Zoning And Eminent Domain Under The New Minimum Scrutiny, John H. Ryskamp May 2006

Zoning And Eminent Domain Under The New Minimum Scrutiny, John H. Ryskamp

ExpressO

Recently the Supreme Court has made it clearer that minimum scrutiny is a factual analysis. Whether in any government action there is a rational relation to a legitimate interest is a matter of determining whether there is a policy maintaining important facts. This has come about in the Court’s emerging emphasis on developing fact-based criteria for determining government purpose. Thus, those who want to affect zoning and eminent domain outcomes should look to what the Court sees as important facts, and whether government action is maintaining those facts with its proposed land use or eminent domain action.


Buried Online: State Laws That Limit E-Commerce In Caskets, Jerry Ellig, Asheesh Agarwal Mar 2006

Buried Online: State Laws That Limit E-Commerce In Caskets, Jerry Ellig, Asheesh Agarwal

ExpressO

Consumers seeking to purchase caskets online could benefit from the Supreme Court’s 2005 decision that states cannot discriminate against interstate direct wine shipment. Federal courts have reached conflicting conclusions when asked whether state laws requiring casket sellers to be licensed funeral directors violate the U.S. Constitution’s Due Process Clause. In Powers v. Harris, the 10th Circuit even offered an unprecedented ruling that economic protectionism is a legitimate state interest that can justify otherwise unconstitutional policies. In Granholm v. Heald, however, the Supreme Court declared that discriminatory barriers to interstate wine shipment must be justified by a legitimate state interest, and …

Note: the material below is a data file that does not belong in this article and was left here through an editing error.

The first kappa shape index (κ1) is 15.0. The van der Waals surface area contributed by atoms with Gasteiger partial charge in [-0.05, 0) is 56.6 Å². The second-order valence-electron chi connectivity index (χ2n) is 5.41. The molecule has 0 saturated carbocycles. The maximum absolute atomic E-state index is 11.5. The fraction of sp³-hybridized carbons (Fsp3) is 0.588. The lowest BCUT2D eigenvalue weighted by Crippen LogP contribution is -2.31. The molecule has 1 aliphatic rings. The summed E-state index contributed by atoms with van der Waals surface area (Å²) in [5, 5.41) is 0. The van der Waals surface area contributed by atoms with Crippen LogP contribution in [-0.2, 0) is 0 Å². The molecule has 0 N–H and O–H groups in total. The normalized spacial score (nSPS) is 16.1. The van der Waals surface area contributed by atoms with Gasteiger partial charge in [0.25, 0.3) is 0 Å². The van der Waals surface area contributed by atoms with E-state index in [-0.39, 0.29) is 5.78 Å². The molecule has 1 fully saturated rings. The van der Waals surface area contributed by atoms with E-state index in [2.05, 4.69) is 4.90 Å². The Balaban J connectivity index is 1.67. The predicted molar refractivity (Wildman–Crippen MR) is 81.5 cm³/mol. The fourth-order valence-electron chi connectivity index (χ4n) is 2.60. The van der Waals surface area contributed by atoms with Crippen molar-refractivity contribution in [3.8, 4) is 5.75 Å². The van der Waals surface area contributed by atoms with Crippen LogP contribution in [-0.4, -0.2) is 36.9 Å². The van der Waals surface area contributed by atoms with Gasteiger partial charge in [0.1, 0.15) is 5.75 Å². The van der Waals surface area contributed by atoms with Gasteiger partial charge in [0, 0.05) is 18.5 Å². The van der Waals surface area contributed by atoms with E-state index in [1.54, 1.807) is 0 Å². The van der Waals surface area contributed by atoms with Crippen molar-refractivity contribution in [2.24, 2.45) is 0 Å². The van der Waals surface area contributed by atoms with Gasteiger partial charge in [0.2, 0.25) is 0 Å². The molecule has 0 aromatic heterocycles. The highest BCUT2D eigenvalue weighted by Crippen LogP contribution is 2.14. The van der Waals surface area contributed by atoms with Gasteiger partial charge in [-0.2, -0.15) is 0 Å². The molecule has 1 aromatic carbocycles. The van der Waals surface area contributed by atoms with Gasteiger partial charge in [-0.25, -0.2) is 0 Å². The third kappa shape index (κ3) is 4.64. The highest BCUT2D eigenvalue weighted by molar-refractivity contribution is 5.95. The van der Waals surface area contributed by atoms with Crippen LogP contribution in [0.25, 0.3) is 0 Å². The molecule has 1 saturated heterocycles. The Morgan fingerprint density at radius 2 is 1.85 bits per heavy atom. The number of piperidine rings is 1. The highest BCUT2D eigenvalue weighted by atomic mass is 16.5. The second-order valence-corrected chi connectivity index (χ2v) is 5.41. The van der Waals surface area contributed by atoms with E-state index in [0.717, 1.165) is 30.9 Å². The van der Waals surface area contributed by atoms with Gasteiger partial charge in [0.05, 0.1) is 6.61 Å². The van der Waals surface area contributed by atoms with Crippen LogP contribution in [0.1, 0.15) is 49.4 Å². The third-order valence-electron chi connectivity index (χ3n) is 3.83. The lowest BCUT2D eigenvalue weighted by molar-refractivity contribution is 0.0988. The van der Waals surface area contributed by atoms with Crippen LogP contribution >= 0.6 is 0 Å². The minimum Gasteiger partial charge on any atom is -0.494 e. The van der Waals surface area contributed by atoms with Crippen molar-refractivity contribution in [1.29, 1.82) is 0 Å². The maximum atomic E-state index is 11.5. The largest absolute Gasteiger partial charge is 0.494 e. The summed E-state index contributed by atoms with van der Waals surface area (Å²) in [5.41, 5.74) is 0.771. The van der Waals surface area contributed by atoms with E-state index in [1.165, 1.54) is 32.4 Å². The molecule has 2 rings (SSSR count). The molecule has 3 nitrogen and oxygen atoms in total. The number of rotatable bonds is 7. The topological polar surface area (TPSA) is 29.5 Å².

“It’S The [Tort System], Stupid:” Consumer Deductibles; How To More Equitably Distribute The Risks Of Medical Malpractice And Adequately Compensate Victims Without Statutory Damage Caps., Bradford Luke Ledbetter Feb 2006

“It’S The [Tort System], Stupid:” Consumer Deductibles; How To More Equitably Distribute The Risks Of Medical Malpractice And Adequately Compensate Victims Without Statutory Damage Caps., Bradford Luke Ledbetter

ExpressO

No abstract provided.